A Picture of Ferguson, Missouri

You have probably noticed there isn’t one.

I looked for a picture of Ferguson that didn’t have police lined-up across from citizens or chalk outlines of bodies on the asphalt or clever protest signs. I grew tired of looking.

I simply wanted to write about Ferguson and its struggles with words that would provide the space we all need to grapple with the problems and handle the results of confrontation, death, peaceful demonstrations, riots, prospects of grand jury indictments. And the incredible sadness of a community where the pictures are all of trouble.

And, I wasn’t hoping to show a peaceful Ferguson in an effort to downplay all that is at risk there today. I was hoping to show a town much like the towns we know. Towns not caught in the public spotlight. Places where mistakes are made and bad things happen, but we have a sense that, overall, people are trying to do the right thing. I was hoping that there was a time when Ferguson was like that.

From what some would say, there may not be a picture of a truly peaceful Ferguson in recent history — perhaps decades. I don’t know. I don’t have enough information.

I read a blog post earlier today that said I shouldn’t write anything about Ferguson if I was going to say “I don’t know” or “I don’t have enough information.” But I don’t have the information that can positively place blame on one side or the other. I don’t know what the outcome should be.

So, here is what I do know.

  • It is a shame whenever anyone’s life is taken by violence, whether justified or not.
  • Minorities, especially African Americans, are involved in confrontations (often deadly) with police at a much higher rate than white Americans.
  • To some degree, that higher rate is the result of personal and institutional racism. (Sorry, I don’t know to what degree. I am not smart enough to read and interpret all of the statistics. But I’m not dumb enough not to understand the implications.  If you are offended by my use of the word “racism,” I apologize for making you uncomfortable. But, it’s an accurate word. Discrimination based on race is racism. Our systems do discriminate.)
  • People across the ethnic spectrum misbehave and make mistakes.
  • It is not wrong to enforce laws for the good of society regardless of a person’s race or the color of their skin.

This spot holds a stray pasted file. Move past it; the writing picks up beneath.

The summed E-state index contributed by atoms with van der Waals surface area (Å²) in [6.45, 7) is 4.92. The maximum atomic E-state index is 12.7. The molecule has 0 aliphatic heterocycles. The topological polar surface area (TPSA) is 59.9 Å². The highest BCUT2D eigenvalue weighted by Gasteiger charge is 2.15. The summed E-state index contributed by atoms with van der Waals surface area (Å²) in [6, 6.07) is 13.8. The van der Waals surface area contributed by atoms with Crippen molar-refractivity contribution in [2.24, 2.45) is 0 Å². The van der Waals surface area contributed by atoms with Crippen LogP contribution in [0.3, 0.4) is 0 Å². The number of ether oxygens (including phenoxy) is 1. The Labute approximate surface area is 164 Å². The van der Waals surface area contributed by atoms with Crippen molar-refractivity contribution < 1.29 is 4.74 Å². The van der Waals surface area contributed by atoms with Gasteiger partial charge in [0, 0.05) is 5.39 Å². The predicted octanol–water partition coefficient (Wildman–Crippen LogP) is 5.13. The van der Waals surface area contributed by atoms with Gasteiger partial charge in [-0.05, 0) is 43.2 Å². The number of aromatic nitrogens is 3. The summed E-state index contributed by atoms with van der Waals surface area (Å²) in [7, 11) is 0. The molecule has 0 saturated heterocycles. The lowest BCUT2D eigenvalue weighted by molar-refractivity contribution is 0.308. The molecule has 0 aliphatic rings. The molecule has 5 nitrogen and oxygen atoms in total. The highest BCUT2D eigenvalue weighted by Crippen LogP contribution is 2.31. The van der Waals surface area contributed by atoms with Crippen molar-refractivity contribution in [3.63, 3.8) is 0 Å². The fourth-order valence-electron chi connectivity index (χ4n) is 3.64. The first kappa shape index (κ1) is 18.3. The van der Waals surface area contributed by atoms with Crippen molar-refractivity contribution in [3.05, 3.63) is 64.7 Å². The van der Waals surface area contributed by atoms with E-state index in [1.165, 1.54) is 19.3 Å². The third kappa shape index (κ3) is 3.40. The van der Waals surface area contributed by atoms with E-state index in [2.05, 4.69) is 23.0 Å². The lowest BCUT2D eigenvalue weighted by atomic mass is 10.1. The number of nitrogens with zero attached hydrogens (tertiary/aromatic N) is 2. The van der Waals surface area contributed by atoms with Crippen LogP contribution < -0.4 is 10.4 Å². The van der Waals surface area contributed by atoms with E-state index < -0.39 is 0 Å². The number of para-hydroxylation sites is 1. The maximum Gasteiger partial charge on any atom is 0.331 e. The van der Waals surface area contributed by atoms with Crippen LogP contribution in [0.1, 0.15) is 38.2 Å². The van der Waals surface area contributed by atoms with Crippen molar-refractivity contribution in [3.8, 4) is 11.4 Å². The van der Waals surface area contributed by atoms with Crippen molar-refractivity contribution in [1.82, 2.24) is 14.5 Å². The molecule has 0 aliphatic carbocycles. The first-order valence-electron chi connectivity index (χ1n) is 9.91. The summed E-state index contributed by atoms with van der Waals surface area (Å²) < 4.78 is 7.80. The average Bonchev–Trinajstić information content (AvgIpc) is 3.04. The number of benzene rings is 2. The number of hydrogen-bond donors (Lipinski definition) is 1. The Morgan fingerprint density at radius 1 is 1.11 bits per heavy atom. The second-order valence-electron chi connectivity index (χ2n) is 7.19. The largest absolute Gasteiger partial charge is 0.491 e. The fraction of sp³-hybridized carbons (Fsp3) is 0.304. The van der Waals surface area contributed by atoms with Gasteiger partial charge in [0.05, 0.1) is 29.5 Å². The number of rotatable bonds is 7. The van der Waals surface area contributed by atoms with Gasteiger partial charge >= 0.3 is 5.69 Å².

• It is wrong to hand out justice inconsistently based on race and skin color.
  • Because of past history with our justice system, many of our friends and neighbors who are not white will not trust an outcome by that system — in Ferguson or elsewhere — if it does not result in an indictment against the police officer. Their experience makes the system suspect.
  • If the system is corrupt, it needs to be changed. If people are corrupt, they need to be replaced.
  • This is a horrible situation.
  • We each — every one of us — need to find one piece of holy, common ground to start the conversation and the healing.

And that is where most of us will say, “I don’t know” how to find that one piece of holy ground.

Let me offer this.

Find one person who does not share your racial background. Sit with them and talk quietly about this. Listen. Don’t expect to solve all of the problems. Do expect to discover holy ground. Don’t make it your job to persuade the other person. Do make it your job to understand the other person. If your relationship permits, pray with the other person. If you don’t have a praying relationship, pray that you will.

If you can’t do that, please pray that others can have the conversation.

And while the blog post I read earlier tells us that we should be ashamed to say “I don’t know” or “I don’t have enough information,” I can’t be tagged with that shame as long as I am listening and searching for the answers. With understanding, we come to that place of knowing.

We should pray for hundreds of thousands of these conversations. Even if that quest for holy ground only saves one life . . . even if it only helps one individual make a better decision, it will be worth the effort. I know that it will do far more.

I can guarantee that the holy ground discovered will be exponentially larger than that small stretch of asphalt in Ferguson where tragedy occurred. Even if we don’t know — and may never know — the full story of that tragedy.